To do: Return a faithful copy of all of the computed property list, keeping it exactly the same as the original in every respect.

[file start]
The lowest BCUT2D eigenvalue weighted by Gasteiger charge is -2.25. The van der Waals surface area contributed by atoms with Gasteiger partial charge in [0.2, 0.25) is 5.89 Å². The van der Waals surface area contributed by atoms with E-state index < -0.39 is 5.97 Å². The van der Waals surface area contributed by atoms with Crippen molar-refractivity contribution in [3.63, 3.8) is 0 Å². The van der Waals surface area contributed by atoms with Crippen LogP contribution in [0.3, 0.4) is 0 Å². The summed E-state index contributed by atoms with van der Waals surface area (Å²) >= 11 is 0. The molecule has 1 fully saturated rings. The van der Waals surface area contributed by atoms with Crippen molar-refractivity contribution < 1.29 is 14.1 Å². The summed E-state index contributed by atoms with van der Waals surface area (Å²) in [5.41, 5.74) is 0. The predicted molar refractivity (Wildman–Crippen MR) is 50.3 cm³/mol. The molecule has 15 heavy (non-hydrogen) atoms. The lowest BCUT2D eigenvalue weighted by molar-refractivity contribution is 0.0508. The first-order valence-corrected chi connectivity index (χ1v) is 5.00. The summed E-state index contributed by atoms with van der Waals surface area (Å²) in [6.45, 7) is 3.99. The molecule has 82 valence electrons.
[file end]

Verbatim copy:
The lowest BCUT2D eigenvalue weighted by Gasteiger charge is -2.25. The van der Waals surface area contributed by atoms with Gasteiger partial charge in [0.2, 0.25) is 5.89 Å². The van der Waals surface area contributed by atoms with E-state index < -0.39 is 5.97 Å². The van der Waals surface area contributed by atoms with Crippen molar-refractivity contribution in [3.63, 3.8) is 0 Å². The van der Waals surface area contributed by atoms with Crippen LogP contribution in [0.3, 0.4) is 0 Å². The summed E-state index contributed by atoms with van der Waals surface area (Å²) >= 11 is 0. The molecule has 1 fully saturated rings. The van der Waals surface area contributed by atoms with Crippen molar-refractivity contribution < 1.29 is 14.1 Å². The summed E-state index contributed by atoms with van der Waals surface area (Å²) in [5.41, 5.74) is 0. The predicted molar refractivity (Wildman–Crippen MR) is 50.3 cm³/mol. The molecule has 15 heavy (non-hydrogen) atoms. The lowest BCUT2D eigenvalue weighted by molar-refractivity contribution is 0.0508. The first-order valence-corrected chi connectivity index (χ1v) is 5.00. The summed E-state index contributed by atoms with van der Waals surface area (Å²) in [6.45, 7) is 3.99. The molecule has 82 valence electrons.